COSC 2P93 Logic Programming

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24 Οκτ 2013 (πριν από 3 χρόνια και 9 μήνες)

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COSC
2
P
93
Logic Programming



Instructor: Brian Ross


Texts:


Prolog Programming for Artificial
Intelligence
,
4
e
, Ivan
Bratko
,
Addison
-
Wesley
2011
.


(recommended)
: Programming in Prolog

,
5
e
,
Clocksin

&
Mellish
, Springer
-
Verlag
,
2003
.


Lots of free Prolog books (see
2
P
93
web site)



Goal: An introduction logic programming and Prolog



Lots of programming
assignments


only
way to learn a new language and programming paradigm.



1

COSC 2P93 Prolog: Intro

Systems available


Linux,
Windows:
Sicstus

Prolog
4.2

/
usr
/local/bin/
sicstus



Note: If you find
another
system
(
eg
. SWI Prolog), feel
free to use it
.



BUT... Beware of incompatibility of libraries, I/O, ...


you
must

port your assignments to
Sicstus
, and have it run on
Sandcastle before submitting it


if marker cannot run
your code on
sandcastle, then it won’t be
marked!

2

COSC
2
P
93
Prolog: Intro

Prolog: brief history


born in the mid
-
70
’s in Marseilles, France


researchers in Edinburgh
made
it into a comprehensive
language:
“Edinburgh syntax




derived from research in automatic theorem proving
.



Adopted by Japanese
5
th Generation Computer
Technology
initiative in
1980
’s



Wide acceptance from AI community


Lisp is a competitor; however, Lisp is
lower
-
level


3

COSC 2P93 Prolog: Intro

Main Characteristics


High
-
level: foundation in logic permits “declarative programming”


user specifies what to compute at a high level.


Prolog interpreter searches for (computes) a solution


can write powerful applications in much less code than in C



Symbolic: program code can be treated as data


self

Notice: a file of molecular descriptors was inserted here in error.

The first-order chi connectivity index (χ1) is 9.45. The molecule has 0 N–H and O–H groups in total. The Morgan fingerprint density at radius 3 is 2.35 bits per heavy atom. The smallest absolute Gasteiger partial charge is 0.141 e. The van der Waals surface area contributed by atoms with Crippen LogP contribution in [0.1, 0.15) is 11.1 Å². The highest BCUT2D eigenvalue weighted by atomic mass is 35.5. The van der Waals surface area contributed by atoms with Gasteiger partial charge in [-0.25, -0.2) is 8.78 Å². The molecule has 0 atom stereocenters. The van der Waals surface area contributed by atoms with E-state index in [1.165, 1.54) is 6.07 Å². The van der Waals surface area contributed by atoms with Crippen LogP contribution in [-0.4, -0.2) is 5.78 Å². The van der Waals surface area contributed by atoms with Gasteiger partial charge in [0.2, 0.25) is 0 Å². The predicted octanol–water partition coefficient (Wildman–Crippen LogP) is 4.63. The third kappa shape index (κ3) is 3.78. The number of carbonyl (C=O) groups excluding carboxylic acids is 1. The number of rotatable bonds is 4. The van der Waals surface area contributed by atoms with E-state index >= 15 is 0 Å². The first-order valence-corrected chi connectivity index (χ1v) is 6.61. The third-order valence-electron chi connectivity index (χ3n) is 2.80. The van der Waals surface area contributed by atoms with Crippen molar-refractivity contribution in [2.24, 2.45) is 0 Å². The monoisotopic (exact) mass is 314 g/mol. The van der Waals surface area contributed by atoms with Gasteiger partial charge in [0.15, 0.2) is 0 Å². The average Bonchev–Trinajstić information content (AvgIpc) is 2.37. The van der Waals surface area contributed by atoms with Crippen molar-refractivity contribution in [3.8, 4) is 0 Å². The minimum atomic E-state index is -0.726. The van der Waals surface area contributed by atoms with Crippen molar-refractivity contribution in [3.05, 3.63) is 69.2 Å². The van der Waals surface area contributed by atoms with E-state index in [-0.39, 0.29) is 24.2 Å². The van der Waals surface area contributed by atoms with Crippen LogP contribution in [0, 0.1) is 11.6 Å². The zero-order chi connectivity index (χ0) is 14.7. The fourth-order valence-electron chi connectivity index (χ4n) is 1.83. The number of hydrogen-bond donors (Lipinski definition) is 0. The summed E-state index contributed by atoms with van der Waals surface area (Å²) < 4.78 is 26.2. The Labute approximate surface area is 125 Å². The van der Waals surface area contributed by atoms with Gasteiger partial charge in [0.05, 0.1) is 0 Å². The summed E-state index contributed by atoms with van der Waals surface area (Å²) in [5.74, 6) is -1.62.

-
modifying programs



great for...


artificial intelligence apps: Expert systems, planning, reasoning,...


natural language processing


fast prototyping: systems programming, programming languages


parallelism



Implementation characteristics:


Prolog is usually interpreted


slow!


compilers exist; Prolog performance acceptable


4

COSC
2
P
93
Prolog: Intro

Starting
Prolog

1.
write
your programs into a text file.


Helpful
to use
“.pl” or “.
pro” as your Prolog code
extension


beware: “.pl” also used for Perl!


2.
Unix prompt: “
sicstus



get the prompt: | ?
-


Prolog interpreter is awaiting your
commands


3.
When in
Sicstus
, load
your
file:




?
-

consult(‘myfile.pro’).



1
. no blank between consult and “(“

2
. the period at end of line (ends every Prolog statement)

3
. Single quotes around filename required if it uses an
extension. But can leave out “pro” and “pl”
extensions.



If you edit “myfile.pro” in another window, and want to re
-
load it, then type:
reconsult
(‘myfile.pro’).


this will replace existing program code with the reloaded code


abbreviations: ?
-

consult(‘file’).

?
-

[‘file’].


?
-

reconsult
(‘file’).

?
-

[
-
’file’].

5

COSC 2P93 Prolog: Intro

Prolog


To exit, type: ?
-

halt. (or CTRL D)


Between loading and exiting, you run your program. Consider the
following Prolog program:


/* my date program */

likes(
jane
, sushi).

likes(
jane
, salad).

likes(
jane
, lobster).

likes(
mary
, haggis).